For a venerable Tampa lighting technology firm, steady business wasn’t good enough. To ward off stagnation, it jumped into new markets.
Tampa tech firm OttLite made a name for itself with floor and desk lamps outfitted with special fluorescent lighting technology suited for architects, musicians, sewers and crafters — artists and artisans who needed to see the finest of details and match colors and hues exactly as they appear in daylight.
John Ott, a photobiologist and pioneer in the area of natural light research who worked for Walt Disney, founded the business 30 years ago in Baltimore. OttLite moved to Tampa in the 1990s; in the ensuing years, Prism Capital Partners, a Chicago private equity firm, acquired the company. But the market for its products began to stagnate.
Enter John Sheppard, 62, a savvy business veteran whose extensive resume includes a 19-year stint with Coca-Cola as well as experience with Tampa-based beverage and foodservice company Cott Corp. and consumer brands like Oneida and SodaStream.
“When I got here, I knew our market was constrained,” he says. Realizing the company's initial market was dimming, Sheppard sought new opportunities. He found it in health and wellness, in combating eye strain.
“They brought me in to come up with big ideas that would triple our revenues.” John Sheppard, CEO of OttLite
Three years into his tenure as CEO, Sheppard has since successfully guided OttLite into the health and wellness sector. Although it continues to produce products for the craft market, it has ventured into the office renovation industry. That's where it created overhead lights that feature its patented ClearSun LED technology, an innovation that closely approximates the spectral output of the sun and has been proven to reduce eyestrain by 51%.
The next challenge, Sheppard says, is akin to growing out of a startup phase: Reduce costs, get the word out, and fight off copycats.
“Craft has been a great market for us, and we love our craft customers, but I knew that for us to expand, we had to do something different,” Sheppard says. “They brought me in to come up with big ideas that would triple our revenues.”
So far, so good. Although he declines to disclose specific annual revenue figures, Sheppard says the company has historically been a $30-$50 million business. Looking ahead, he forecasts 22% annual growth. Also, margins are up because Sheppard has brought costs down by dealing directly with the factories that produce the LEDs that power OttLite’s lamps and bulbs.
To penetrate the lucrative market for health and wellness products, Sheppard delved deep into Ott’s research to figure out how to create a lamp that would replicate natural daylight as much as possible. Consulting with a scientist the company keeps on retainer, Sheppard realized a reduction in blue light, which is overrepresented in traditional LED light but less prevalent in sunlight, would spur a breakthrough in eyestrain-reducing office lights.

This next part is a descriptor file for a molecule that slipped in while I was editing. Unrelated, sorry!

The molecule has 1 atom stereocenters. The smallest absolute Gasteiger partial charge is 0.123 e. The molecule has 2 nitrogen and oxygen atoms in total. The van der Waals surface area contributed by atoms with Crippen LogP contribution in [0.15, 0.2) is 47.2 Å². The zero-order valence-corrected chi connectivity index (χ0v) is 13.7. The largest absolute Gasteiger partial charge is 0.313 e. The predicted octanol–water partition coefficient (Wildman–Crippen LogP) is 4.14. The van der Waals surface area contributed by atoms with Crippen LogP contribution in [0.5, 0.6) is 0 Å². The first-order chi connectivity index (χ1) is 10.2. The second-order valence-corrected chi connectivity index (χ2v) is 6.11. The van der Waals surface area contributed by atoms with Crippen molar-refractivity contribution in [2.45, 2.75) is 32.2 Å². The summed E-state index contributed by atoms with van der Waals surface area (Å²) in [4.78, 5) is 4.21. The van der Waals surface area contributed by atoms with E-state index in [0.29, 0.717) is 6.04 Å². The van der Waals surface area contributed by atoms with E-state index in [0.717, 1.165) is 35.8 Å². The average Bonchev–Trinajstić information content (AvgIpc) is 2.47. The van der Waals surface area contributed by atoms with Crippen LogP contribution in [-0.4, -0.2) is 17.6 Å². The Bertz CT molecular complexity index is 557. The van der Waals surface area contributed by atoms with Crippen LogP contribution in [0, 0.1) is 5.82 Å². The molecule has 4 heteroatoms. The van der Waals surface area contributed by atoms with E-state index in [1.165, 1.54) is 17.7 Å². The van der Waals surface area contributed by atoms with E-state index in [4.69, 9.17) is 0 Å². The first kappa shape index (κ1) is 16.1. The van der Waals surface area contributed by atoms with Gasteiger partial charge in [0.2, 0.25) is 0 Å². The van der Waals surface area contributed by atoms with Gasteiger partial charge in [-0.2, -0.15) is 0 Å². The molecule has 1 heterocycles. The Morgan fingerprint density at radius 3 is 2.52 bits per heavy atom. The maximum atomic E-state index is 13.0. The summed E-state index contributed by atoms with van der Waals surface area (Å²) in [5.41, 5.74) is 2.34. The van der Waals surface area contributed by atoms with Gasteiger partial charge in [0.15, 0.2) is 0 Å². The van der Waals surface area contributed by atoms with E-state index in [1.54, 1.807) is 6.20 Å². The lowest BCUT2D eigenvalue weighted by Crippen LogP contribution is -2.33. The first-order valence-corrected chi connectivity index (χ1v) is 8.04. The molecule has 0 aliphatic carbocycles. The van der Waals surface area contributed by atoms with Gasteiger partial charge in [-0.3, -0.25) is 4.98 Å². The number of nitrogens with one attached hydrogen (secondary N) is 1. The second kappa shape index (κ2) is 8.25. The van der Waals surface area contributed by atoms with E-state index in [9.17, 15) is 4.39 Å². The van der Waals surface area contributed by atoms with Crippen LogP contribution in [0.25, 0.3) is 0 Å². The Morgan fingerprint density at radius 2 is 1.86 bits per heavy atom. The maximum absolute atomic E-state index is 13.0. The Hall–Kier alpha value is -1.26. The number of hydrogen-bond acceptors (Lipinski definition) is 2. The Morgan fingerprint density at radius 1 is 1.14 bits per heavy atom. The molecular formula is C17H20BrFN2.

Sourcing the LED chip technology to do that, however, was not cheap.
“The first version was very expensive,” he says. “A light that should have retailed for, say, $79, would cost three times that much, and so the key problem was how to get it to market. Now we are on our third version [of ClearSun], and our costs are almost equal to typical LEDs.”
Sheppard has used his experience with trendy consumer brands like SodaStream to secure national media exposure for OttLite’s ClearSun products — which not only reduce eyestrain but can also charge USB devices and sync with Amazon Alexa and Google Home. The launch of the Ottlite Wellness Series, for example, was featured prominently on the TV program “Extra,” hosted by Mario Lopez.
“Three out of four people suffer eyestrain daily,” Sheppard says. “So we knew that if we had a light that could specifically address that, it would do great as soon as we could tell people.”
OttLite’s products have also been featured by Steve Greenberg, the “Gadget Guru” on NBC’s “Today” show, news website The Daily Beast, “Good Morning America,” HSN and Newsweek, among others.
With all that attention comes a potential problem: imitation.
“There are people trying to copy us by saying they offer ‘healthy lighting,’ we’ll call it,” Sheppard says. “It’s not healthy lighting; it’s differentiated lighting,” he explains, referring to lights that offer different color temperatures. Color temperature “is easy to replicate. What they can’t replicate is the chip structure.”
Overhead and task lights for office workers, meanwhile, isn’t Sheppard’s only big idea. He says OttLite is working on a ClearSun makeup mirror that should hit shelves by Christmas.
“You might not want to," he says with a laugh, "but now you’re going to see how you really look in a natural daylight environment."